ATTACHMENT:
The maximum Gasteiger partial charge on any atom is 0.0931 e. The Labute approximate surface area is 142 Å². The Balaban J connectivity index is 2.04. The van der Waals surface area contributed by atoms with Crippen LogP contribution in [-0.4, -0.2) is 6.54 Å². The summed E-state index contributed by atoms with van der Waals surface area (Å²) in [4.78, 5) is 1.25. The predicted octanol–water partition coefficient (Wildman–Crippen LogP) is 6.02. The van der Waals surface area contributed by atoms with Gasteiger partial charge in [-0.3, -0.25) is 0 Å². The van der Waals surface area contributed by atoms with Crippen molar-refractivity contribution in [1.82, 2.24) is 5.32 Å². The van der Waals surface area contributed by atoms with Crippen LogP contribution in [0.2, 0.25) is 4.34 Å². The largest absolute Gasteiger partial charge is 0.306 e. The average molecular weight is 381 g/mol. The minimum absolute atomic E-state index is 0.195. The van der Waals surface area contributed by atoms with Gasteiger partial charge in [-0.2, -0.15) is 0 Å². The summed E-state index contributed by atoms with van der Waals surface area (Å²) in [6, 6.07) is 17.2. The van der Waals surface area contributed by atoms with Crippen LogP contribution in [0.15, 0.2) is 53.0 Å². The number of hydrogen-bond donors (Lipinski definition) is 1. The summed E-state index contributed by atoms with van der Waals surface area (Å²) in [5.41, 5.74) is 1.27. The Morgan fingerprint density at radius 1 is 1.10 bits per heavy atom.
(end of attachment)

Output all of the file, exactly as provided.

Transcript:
The maximum Gasteiger partial charge on any atom is 0.0931 e. The Labute approximate surface area is 142 Å². The Balaban J connectivity index is 2.04. The van der Waals surface area contributed by atoms with Crippen LogP contribution in [-0.4, -0.2) is 6.54 Å². The summed E-state index contributed by atoms with van der Waals surface area (Å²) in [4.78, 5) is 1.25. The predicted octanol–water partition coefficient (Wildman–Crippen LogP) is 6.02. The van der Waals surface area contributed by atoms with Gasteiger partial charge in [-0.3, -0.25) is 0 Å². The van der Waals surface area contributed by atoms with Crippen molar-refractivity contribution in [1.82, 2.24) is 5.32 Å². The van der Waals surface area contributed by atoms with Crippen LogP contribution in [0.2, 0.25) is 4.34 Å². The largest absolute Gasteiger partial charge is 0.306 e. The average molecular weight is 381 g/mol. The minimum absolute atomic E-state index is 0.195. The van der Waals surface area contributed by atoms with Gasteiger partial charge in [-0.2, -0.15) is 0 Å². The summed E-state index contributed by atoms with van der Waals surface area (Å²) in [6, 6.07) is 17.2. The van der Waals surface area contributed by atoms with Crippen LogP contribution in [0.15, 0.2) is 53.0 Å². The number of hydrogen-bond donors (Lipinski definition) is 1. The summed E-state index contributed by atoms with van der Waals surface area (Å²) in [5.41, 5.74) is 1.27. The Morgan fingerprint density at radius 1 is 1.10 bits per heavy atom.